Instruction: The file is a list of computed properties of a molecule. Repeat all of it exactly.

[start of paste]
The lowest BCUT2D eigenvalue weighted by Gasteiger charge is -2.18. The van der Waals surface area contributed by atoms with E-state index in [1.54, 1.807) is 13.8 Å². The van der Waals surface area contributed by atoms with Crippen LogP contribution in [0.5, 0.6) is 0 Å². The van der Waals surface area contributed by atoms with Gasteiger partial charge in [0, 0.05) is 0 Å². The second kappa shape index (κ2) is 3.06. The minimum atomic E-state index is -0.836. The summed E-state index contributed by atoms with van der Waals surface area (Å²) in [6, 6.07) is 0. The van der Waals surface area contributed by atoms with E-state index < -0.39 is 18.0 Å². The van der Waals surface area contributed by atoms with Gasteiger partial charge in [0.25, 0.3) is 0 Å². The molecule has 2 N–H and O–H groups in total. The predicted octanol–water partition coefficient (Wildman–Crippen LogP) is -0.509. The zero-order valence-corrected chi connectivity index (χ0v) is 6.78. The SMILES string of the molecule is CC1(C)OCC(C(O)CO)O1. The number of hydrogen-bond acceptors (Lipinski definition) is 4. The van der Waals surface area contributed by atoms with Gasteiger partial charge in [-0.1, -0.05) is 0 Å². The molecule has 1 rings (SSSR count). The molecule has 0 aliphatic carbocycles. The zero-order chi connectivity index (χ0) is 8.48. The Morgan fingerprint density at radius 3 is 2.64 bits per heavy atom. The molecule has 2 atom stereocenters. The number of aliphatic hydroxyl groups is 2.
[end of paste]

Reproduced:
The lowest BCUT2D eigenvalue weighted by Gasteiger charge is -2.18. The van der Waals surface area contributed by atoms with E-state index in [1.54, 1.807) is 13.8 Å². The van der Waals surface area contributed by atoms with Crippen LogP contribution in [0.5, 0.6) is 0 Å². The van der Waals surface area contributed by atoms with Gasteiger partial charge in [0, 0.05) is 0 Å². The second kappa shape index (κ2) is 3.06. The minimum atomic E-state index is -0.836. The summed E-state index contributed by atoms with van der Waals surface area (Å²) in [6, 6.07) is 0. The van der Waals surface area contributed by atoms with E-state index < -0.39 is 18.0 Å². The van der Waals surface area contributed by atoms with Gasteiger partial charge in [0.25, 0.3) is 0 Å². The molecule has 2 N–H and O–H groups in total. The predicted octanol–water partition coefficient (Wildman–Crippen LogP) is -0.509. The zero-order valence-corrected chi connectivity index (χ0v) is 6.78. The SMILES string of the molecule is CC1(C)OCC(C(O)CO)O1. The number of hydrogen-bond acceptors (Lipinski definition) is 4. The van der Waals surface area contributed by atoms with Gasteiger partial charge in [-0.1, -0.05) is 0 Å². The molecule has 1 rings (SSSR count). The molecule has 0 aliphatic carbocycles. The zero-order chi connectivity index (χ0) is 8.48. The Morgan fingerprint density at radius 3 is 2.64 bits per heavy atom. The molecule has 2 atom stereocenters. The number of aliphatic hydroxyl groups is 2.